Thursday, December 20, 2012

Using my daddy's Leica lenses?

Well, if I am not going to buy the Ricoh GXR, and I refuse to sell my daddy's Leica lenses, how will I use my them?  I have a tentative plan: Wait for a good version of the Canon EOS-M camera to be created and buy that.

This plan has several advantages:

  1. I can use my daddy's Leica lenses (assuming that there will be an adapter for this)
  2. Since I am assuming that there will be a Leica M lens adapter, I'll also assume there will be a Canon FD adapter.  Thus, I'll be able to use all my old FD lenses, too! (I have three that would be interesting to use: 24mm f/2.8, 50mm f/1.4 and 200mm f/4)
  3. I can use all my EF lenses, and they will autofocus and auto-aperture!
  4. Putting the little 22mm f/2 EF-M lens on that camera means that it is very close to pocketable.  I'd carry it all the time.
  5. Maybe my wife would use it all the time, too.  She is not happy with the point-&-shoot camera(s) she has now.
But Canon needs to fix these problems
  1. It needs a viewfinder (rumor has it that this is coming in 2013)
  2. The speed of the autofocus has to improve,  The Sony NEX and (especially) the Olympus 4/3's cameras set the standard and Canon needs to get close to that.
  3. The price needs to come down (since I'd also buy the EF lens adapter, the get-started price is (B&H) $921 -yikes!).

Monday, December 10, 2012

My perspectives on the Ricoh GXR with Leica M mount

I rented the Ricoh GXR with the Leica M mount front from over Thanksgiving 2012.  I also rented the electronic viewfinder, which fits in the hot shoe.  I used my father’s two Leica lenses on this camera:  The 35mm f/1.4 Sumilux and the 90mm f/2.0 Sumicron.  Both of these lenses are, of course, completely manual: manual focus and manual aperture. These lenses have outstanding reputations, and I know that my daddy took lots of great pictures with his 35mm film Leica M2.  He especially liked the 35mm Sumilux.

Note that the GXR is an APS-C sensor, so these lenses translate to the equivalent view of 52mm and 135mm on a 35mm, full-frame camera.


The camera is a great size and it feels great in my hand.  The shutter has a very satisfying click to it.  It responds quickly—no shutter lag that I could perceive (but see below).

The focus-assist is very good.  There are two ways this comes into play:
  1. There is a slider bar along the bottom that turns green when the camera thinks you are in focus.
  2.  There is a glittery effect in the image on the contrasty spots that are in focus.  This is particularly effective on eyes and carpet patterns.  (You can see a range of sparkly carpet patterns, which moves back and forth as you focus.  Often, this was the most effective way for me to get my subject (mostly my granddaughter) in focus: move that sparkly band back and forth until it coincided with where she was sitting on the carpet.)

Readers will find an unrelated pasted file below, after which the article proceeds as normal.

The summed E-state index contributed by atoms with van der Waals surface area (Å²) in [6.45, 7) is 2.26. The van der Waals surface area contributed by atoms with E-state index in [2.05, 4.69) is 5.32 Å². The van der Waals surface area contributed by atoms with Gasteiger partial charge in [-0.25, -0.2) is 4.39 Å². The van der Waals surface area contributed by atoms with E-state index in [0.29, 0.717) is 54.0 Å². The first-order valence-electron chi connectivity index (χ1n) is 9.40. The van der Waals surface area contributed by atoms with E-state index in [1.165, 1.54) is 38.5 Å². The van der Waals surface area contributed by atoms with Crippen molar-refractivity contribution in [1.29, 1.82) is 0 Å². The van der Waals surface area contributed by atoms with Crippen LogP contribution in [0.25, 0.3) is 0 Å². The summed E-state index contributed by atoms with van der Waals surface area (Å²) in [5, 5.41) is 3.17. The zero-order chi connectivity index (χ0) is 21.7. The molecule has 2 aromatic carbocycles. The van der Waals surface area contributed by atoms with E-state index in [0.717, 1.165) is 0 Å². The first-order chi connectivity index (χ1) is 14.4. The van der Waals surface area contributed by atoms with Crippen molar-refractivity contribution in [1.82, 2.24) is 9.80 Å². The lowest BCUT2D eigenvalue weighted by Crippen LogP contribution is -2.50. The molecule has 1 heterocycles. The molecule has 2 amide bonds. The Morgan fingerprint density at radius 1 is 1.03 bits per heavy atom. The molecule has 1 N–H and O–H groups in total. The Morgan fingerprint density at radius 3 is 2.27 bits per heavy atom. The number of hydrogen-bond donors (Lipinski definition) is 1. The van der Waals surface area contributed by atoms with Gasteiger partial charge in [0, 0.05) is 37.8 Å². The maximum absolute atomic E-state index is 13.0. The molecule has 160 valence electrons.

The electronic viewfinder is really, really nice.  It shows exactly the same stuff as would be shown on the back screen, including the short review of the image that you just took.

The images from these Leica lenses were very good.


Despite the nice focus-assist mechanisms offered by the GXR, it was hard for me to get a good percentage of shots that were in focus.

The image review in the viewfinder was disconcerting!  It looks exactly like the image you were seeing as you snapped the picture (of course), but the subject keeps moving and this image stays frozen.  This was weird.  (I suppose this could be turned off, but I did not have time to figure this out.)  But what was worse was that you could not snap another picture until that review finished!  This was bad!

The 35mm Sumilux has a minimum focus distance of 1 meter.  This was not close enough for the sort of pictures I wanted to take.

The manual aperture, with this camera and (I suppose) with any other modern camera, is not useful.  You pretty much have to focus at maximum aperture and then stop it down prior to snapping the picture.  I could never get the hang of this operation (find the focus knob; get it focused; find the aperture knob; stop it down; snap; find the aperture knob again; open it up; repeat).

I discovered the problem with the 90mm Sumicron.  I had previously used it on Daddy’s Leica M2: none of the pictures were in focus.  I determined with the GXR that this lens has shifted by a little bit: infinity on the lens has a subject at 20 meters in focus; everything else is shifted by the same amount (e.g., lens at 10 meters puts a subject at 7 meters in focus).  I may have to take the lens apart and put it back together—maybe the problem will be obvious.


I doubt that this is the proper way for my photography gear to evolve.  This setup is too limited (for me)—Daddy’s Leica lenses are great and all, but the focusing is too hard, and the rapid-fire mode is pretty much non-existent.  If I took a lot of posed pictures (especially of things that don’t move), it might be useful.  But I don’t do that.

The image quality did not blow me away.  I was expecting stupendous IQ, what with no anti-aliasing filter and Leica lenses.  But I did not get a single picture that actually had blow-it-up-to-billboard-size IQ.

If this cost something like $400, it would be a tough decision.  But at close to $1000 ($930 with the discounts I usually see), I conclude that this is a bad way to spend my gear fund.

The question remains: How do I use my daddy’s Leica lenses?  If I don’t use them, I should probably sell them (but I just can’t bring myself to do that).  I am holding out hope that I will win a Sony NEX in a contest.

Update: 12/20/12
I got one of the pix with this camera posted in Fermi Today.  Here is a link to the issue, and here is the image:

Leica 35mm Sumilux at f/1.4, 1/800 sec at ISO 271 (The Ricoh chooses crazy ISO values like this all the time!)